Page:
The truth about life is that a picture moves us more than numbers. A single picture of a baby playing with his deceased mother’s shroud will be vividly tattooed into our consciousness. On the other hand, we are William Buttler Yeats’ proverbial horseman casting a cold eye when it comes to hard numbers.
The plight of migrants – the silent workers who build our cities and clean our homes before disappearing into their hovels – has pricked our conscience. While one will have to wait to see the true results of the coronavirus lockdown, one causal tangential has been that the well-heeled have suddenly discovered the plight of India’s mendicants.
The knives have been out for the Ministry of Railways for a while now whether it is the death of 14 individuals sleeping on railway tracks. It has been sharpened after the Railways stated that 80 people have died on Shramik trains.
80 deaths are terrible. That’s 80 dreams taken away.
However, Hegel always said to look at the bigger picture. So, before we sum up 80 deaths as the ineptitude of the regime, it becomes important to measure it against the sheer magnitude of the task that the Railways faced.
According to the figures shared by the Railways, the government has run 3840 trains which have transported over 52 lakh migrants. For the mathematically-challenged ones out there including Sambit Patra, 5.2 million has five zeroes – 5,200,000.
While inhuman conditions in which people are being transported definitely needs to be discussed, 80 deaths would mean that the death rate of workers taking Shramik Trains is just 0.0015%.
There’s an old saying in statistics, which is originally attributed to Nobel Laureate Ronald H Coase, a British economist: “If you torture data long enough, it will confess to anything.”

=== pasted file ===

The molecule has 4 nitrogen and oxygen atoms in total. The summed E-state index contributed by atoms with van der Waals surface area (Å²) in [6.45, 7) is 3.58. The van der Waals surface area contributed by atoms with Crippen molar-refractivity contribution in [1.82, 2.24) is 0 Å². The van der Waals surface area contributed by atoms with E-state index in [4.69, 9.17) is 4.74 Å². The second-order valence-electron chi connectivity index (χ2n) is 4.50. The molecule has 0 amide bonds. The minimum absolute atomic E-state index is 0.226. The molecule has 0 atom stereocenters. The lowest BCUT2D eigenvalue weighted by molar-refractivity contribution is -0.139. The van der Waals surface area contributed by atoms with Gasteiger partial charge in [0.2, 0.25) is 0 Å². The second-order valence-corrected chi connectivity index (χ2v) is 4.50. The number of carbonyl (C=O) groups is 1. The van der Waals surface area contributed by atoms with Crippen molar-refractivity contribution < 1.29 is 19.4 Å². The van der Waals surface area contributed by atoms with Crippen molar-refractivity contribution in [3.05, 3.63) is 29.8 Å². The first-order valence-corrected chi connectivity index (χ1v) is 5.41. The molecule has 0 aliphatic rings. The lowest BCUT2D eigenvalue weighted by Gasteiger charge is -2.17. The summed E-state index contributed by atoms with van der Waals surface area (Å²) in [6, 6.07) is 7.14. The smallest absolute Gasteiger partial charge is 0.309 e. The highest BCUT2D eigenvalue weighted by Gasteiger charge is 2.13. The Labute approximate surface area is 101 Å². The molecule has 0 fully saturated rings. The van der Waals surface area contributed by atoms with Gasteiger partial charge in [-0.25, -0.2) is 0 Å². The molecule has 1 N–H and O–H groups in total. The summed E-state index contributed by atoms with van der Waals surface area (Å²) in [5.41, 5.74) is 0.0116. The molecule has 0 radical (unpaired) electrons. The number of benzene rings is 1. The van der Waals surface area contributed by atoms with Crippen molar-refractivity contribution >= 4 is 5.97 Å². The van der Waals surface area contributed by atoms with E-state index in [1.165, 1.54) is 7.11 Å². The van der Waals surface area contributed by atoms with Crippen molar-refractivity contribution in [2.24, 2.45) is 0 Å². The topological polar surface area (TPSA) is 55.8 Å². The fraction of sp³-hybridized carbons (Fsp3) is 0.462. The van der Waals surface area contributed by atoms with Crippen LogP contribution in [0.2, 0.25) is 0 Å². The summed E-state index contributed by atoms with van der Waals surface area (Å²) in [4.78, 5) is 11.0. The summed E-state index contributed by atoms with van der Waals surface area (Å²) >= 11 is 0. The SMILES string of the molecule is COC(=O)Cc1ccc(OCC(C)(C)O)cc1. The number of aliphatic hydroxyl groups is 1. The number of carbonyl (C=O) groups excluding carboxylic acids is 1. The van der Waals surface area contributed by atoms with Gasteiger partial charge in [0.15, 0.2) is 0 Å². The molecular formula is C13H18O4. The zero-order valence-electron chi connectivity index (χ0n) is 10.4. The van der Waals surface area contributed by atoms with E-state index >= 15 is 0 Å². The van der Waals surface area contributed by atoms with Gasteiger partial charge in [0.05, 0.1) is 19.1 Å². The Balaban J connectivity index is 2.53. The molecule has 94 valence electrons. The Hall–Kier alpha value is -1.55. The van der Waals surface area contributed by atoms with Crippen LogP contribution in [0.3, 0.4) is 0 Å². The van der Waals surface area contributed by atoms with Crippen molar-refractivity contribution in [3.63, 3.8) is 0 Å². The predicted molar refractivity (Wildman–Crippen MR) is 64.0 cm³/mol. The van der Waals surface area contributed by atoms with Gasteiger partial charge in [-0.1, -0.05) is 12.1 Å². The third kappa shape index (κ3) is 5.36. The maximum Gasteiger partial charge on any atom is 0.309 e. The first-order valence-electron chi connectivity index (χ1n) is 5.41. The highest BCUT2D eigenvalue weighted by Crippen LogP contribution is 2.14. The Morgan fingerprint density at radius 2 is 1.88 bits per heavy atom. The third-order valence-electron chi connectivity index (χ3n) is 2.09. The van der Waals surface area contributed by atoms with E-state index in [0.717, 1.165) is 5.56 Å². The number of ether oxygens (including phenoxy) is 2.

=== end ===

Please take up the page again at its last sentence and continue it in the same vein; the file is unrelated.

And that’s what we do in the media, torture data even when we don’t have enough evidence to reach a conclusion.
A country as huge as India will have issues that no one can control. For example, an RTI reply revealed that 3014 commuters died on Mumbai locals in 2017.
According to a release from Mumbai Railways, five passengers died on Jan 3 2020.
In fact, some number cruncher at the Indian Railways will be very disappointed because 2019 was the first year they claimed there were no passenger deaths, even though that claim was contested.
It’s important to note that the aforementioned are deaths from accidents, including those at rail crossings and derailments.
The only data that can be used to gauge the travesty of the Shramik train deaths is the number of people who die on trains of natural causes every day and year.
A more accurate way to appropriate blame for the deaths would be to check the cause of death of each individual, see if suffered from a disease and check the mortality rate. That remains another problem in India, given low reporting of deaths.
Secondly, to blame deaths on the trains is like calling every death post Nov 2016 a ‘demonetization death’ as was wont for a while. It’s a classic causality logical failure, assuming that post-hoc ergo propter hoc.